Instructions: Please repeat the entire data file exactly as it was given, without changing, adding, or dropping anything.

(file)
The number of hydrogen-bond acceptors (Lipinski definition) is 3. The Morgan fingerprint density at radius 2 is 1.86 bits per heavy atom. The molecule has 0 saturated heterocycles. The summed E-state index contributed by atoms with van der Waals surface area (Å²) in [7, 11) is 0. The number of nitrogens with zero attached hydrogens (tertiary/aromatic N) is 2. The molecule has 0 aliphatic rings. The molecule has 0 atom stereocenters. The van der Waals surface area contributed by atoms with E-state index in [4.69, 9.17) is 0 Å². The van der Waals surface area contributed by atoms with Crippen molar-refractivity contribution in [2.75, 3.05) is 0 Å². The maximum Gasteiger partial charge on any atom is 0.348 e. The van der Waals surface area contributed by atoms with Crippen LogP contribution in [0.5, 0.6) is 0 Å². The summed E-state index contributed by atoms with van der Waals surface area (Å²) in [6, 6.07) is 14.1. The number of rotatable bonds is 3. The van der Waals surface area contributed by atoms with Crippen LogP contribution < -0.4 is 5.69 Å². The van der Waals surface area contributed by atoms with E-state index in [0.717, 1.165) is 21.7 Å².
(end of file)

The number of hydrogen-bond acceptors (Lipinski definition) is 3. The Morgan fingerprint density at radius 2 is 1.86 bits per heavy atom. The molecule has 0 saturated heterocycles. The summed E-state index contributed by atoms with van der Waals surface area (Å²) in [7, 11) is 0. The number of nitrogens with zero attached hydrogens (tertiary/aromatic N) is 2. The molecule has 0 aliphatic rings. The molecule has 0 atom stereocenters. The van der Waals surface area contributed by atoms with E-state index in [4.69, 9.17) is 0 Å². The van der Waals surface area contributed by atoms with Crippen molar-refractivity contribution in [2.75, 3.05) is 0 Å². The maximum Gasteiger partial charge on any atom is 0.348 e. The van der Waals surface area contributed by atoms with Crippen LogP contribution in [0.5, 0.6) is 0 Å². The summed E-state index contributed by atoms with van der Waals surface area (Å²) in [6, 6.07) is 14.1. The number of rotatable bonds is 3. The van der Waals surface area contributed by atoms with Crippen LogP contribution < -0.4 is 5.69 Å². The van der Waals surface area contributed by atoms with E-state index in [0.717, 1.165) is 21.7 Å².